In both Dawn movies the protagonists soon make their way to a shopping mall where they find shelter as well as the various amenities they need (and don’t really need) to survive. The first film humorously presents the mall as filled with zombies who, as one character puts it, came there out of habit from their earlier lives. Although this line is repeated verbatim in the newDawn, the critique of consumerist culture is downplayed in the new film. Now, the mall is marked off with names that resonate with the film’s apocalypticism. The new Dawn takes place in the “Crossroads Mall,” where the protagonists spend much of the movie by the “Hallowed Grounds Coffee” shop. They find some of their necessities at a store called “Metropolis,” a name which calls to mind the famous film about the revolt of the masses with a not-so-subtle Christian subtext.

The tag line of the movie –“When there’s no more room in hell, the dead will walk the earth” — also seems to have undergone a kind of Christianization in the new Dawn. In the original film, this line is intoned by one of the protagonists quoting his grandfather, who was a voodoo priest. In the new film, the same actor from the first movie makes a cameo appearance as an African-American preacher on one of the last television broadcasts before even the TV networks shut down. He quotes this line as he is discussing the endtime. Thus the film’s tag line has been transformed from voodoo macabre to Christian apocalypse.

Aside from the multitude of mainly nameless deaths, which creates an army of zombies the living have to avoid through the rest of the movie, the new Dawn follows takes a more traditional horror flick path in using death to convey morality and judge the lives of those about to die. In the new Dawn, you die because you are selfish or immoral. A sycophantic mall security guard who follows the orders of the heartless head of security is marked for death from the beginning. An oversexed, faggy executive who is depicted as a sort of hip media jerk regularly cracks jokes while the others plan the group’s survival. He dies. A woman who has sex with the hedonistic executive dies a most Dante-esque and hilariously gory death. Someone chopping up zombies with a chainsaw slips and ends up driving the saw from her collarbone down through her chest.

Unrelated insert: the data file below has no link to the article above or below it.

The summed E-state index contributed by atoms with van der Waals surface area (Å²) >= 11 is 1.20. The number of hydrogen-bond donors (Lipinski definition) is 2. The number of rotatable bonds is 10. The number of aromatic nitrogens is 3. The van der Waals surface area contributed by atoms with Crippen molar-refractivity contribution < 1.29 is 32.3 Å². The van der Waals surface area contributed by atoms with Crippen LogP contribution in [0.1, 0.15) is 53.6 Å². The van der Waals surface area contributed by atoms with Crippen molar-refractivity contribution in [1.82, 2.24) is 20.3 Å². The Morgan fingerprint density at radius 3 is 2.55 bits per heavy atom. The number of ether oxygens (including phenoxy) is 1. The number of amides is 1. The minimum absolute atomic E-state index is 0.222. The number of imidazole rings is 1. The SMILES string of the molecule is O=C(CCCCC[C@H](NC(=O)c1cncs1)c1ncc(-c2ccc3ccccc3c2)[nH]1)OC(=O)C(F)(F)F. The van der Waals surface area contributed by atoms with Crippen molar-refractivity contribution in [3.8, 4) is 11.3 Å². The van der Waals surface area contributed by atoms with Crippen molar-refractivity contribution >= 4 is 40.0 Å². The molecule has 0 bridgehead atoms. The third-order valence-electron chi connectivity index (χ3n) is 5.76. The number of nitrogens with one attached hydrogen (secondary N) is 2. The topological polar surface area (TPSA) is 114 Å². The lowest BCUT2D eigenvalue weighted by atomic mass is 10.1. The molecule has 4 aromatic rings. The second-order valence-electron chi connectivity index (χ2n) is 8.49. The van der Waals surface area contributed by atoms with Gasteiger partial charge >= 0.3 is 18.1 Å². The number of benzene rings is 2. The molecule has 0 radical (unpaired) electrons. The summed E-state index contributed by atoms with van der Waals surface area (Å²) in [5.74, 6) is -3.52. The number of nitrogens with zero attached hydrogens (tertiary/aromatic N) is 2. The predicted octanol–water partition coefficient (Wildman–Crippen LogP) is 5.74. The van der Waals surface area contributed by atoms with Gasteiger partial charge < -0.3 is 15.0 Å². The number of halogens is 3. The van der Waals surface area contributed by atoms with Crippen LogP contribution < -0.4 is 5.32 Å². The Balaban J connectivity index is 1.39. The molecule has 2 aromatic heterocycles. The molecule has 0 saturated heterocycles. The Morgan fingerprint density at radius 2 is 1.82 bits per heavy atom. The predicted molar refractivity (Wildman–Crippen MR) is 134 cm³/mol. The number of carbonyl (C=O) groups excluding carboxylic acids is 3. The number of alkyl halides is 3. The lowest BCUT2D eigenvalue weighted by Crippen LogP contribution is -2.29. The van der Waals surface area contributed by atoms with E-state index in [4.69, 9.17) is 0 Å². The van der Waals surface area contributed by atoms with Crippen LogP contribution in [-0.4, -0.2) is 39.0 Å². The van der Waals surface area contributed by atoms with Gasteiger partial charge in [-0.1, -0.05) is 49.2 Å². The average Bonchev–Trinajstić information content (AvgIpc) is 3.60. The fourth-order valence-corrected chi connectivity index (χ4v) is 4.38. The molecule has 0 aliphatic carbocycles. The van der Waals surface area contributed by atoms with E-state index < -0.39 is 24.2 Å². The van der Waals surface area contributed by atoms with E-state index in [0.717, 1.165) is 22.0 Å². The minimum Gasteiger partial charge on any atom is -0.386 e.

Other deaths in the film are redemptive. The heartless head of security is at first inhumane, caring only for his own safely and that of his fellow security guards. After his brief rule is overthrown by a coup within the group, he eventually proves to be a team player. His commitment to the group and his redemption are proven by his final actions: In a flight scene he tells the others to go ahead; he holds off the zombies and finally, when he can’t hold them back any longer, he blows up a propane tank, killing himself and dozens of zombies and blocking the path so that his friends are saved. The once-callous head of security, who became upset when people were making a mess in his mall, has now given his life so others might live — demonstrating how close contemporary Christian and Muslim notions of martyrdom really are, since, if the people he kills were not already dead, we might label him a suicide bomber.

Another character who believes that he has always been a failure in life realizes that he has been bitten by a zombie. He tells the others to go on. They leave him as he contemplates the sunrise with a loaded gun, ready to blow his own brains out right before he dies in order to avoid becoming one of the undead. Again, his forthrightness leads to his own death, which in turn allows others to live. In contrast, the self-inflicted deaths in the old Dawn arose only out of despair, as in the beginning of the film when a young cop, horrified by the social breakdown occurring around him, shoots himself. At the end of the film, one of the protagonists tells his companion to leave him behind as she escapes, but at the last minute decides to live and fights his way to safety.

The redemptive deaths of the new Dawn serve as microcosms of the larger redemption implicit in apocalypse. All the death and destruction of the endtime purifies the world and restores balance by calling in all debts that are due. Perhaps most disturbingly, if we ignore the dark twist implicit in the footage running during the credits, one of the last shots of the movie is of a former marine standing in front of the American flag, suggesting that after the crucible burns away the impurities of this world, thecity on the hill will be left as the holy remnant.